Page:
Submitted by Angela Stephens
Last month, USAID sponsored the First Southern Sudan Microfinance Conference, giving experts and practitioners an opportunity to exchange views about how to build the sector, which is still in its infancy in southern Sudan. In 2003, when USAID helped establish the Sudan Microfinance Institution (SUMI), there were no financial services of any kind in southern Sudan, a region the size of France.
Since then, SUMI has disbursed more than $2.7 million in loans to 10,000 clients—half of them women—empowering entrepreneurs to launch and expand businesses such as tea houses, bakeries, restaurants, and retail shops. It has also expanded its operations to six branches in four states—Central Equatoria, Western Equatoria, Lakes, and Western Bahr el Ghazal. Two international microfinance institutions—Finance Sudan and BRAC—are also now operating in southern Sudan.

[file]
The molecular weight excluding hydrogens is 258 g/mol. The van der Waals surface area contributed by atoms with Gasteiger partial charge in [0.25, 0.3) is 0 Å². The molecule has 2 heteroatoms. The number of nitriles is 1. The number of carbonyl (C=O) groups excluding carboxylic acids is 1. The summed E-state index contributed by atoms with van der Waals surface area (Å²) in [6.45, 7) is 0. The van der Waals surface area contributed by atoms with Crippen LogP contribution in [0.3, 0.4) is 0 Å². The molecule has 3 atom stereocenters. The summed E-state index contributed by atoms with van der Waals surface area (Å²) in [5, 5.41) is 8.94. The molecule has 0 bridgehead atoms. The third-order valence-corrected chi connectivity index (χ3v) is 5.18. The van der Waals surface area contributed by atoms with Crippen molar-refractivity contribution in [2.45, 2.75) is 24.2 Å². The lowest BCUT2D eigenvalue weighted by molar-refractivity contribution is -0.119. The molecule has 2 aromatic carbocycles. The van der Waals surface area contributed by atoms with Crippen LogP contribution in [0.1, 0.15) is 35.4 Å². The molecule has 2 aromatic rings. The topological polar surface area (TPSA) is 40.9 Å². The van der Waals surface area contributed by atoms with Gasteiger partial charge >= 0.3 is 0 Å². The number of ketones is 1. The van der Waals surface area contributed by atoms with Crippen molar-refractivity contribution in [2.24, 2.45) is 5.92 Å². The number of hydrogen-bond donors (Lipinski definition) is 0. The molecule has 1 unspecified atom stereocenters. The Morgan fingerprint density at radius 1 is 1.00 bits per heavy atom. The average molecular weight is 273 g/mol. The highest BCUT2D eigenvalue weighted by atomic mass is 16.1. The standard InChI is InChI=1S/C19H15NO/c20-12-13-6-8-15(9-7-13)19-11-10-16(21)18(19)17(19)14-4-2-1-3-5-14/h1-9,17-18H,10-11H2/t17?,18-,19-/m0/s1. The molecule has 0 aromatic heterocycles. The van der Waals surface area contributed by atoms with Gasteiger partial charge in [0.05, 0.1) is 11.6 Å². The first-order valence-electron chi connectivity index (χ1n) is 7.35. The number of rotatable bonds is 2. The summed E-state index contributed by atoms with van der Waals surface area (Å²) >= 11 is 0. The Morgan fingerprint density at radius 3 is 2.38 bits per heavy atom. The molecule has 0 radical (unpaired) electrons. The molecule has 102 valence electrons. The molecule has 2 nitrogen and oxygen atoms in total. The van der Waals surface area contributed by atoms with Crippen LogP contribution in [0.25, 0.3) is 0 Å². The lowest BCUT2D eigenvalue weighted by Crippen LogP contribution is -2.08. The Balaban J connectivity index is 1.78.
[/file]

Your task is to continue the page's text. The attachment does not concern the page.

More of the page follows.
There are now an estimated 45,000 active micro-loan borrowers in southern Sudan, borrowing between approximately 200 Sudanese pounds (about $80) to more than 400 Sudanese pounds (about $160). Microlending is increasing trade and improving household incomes.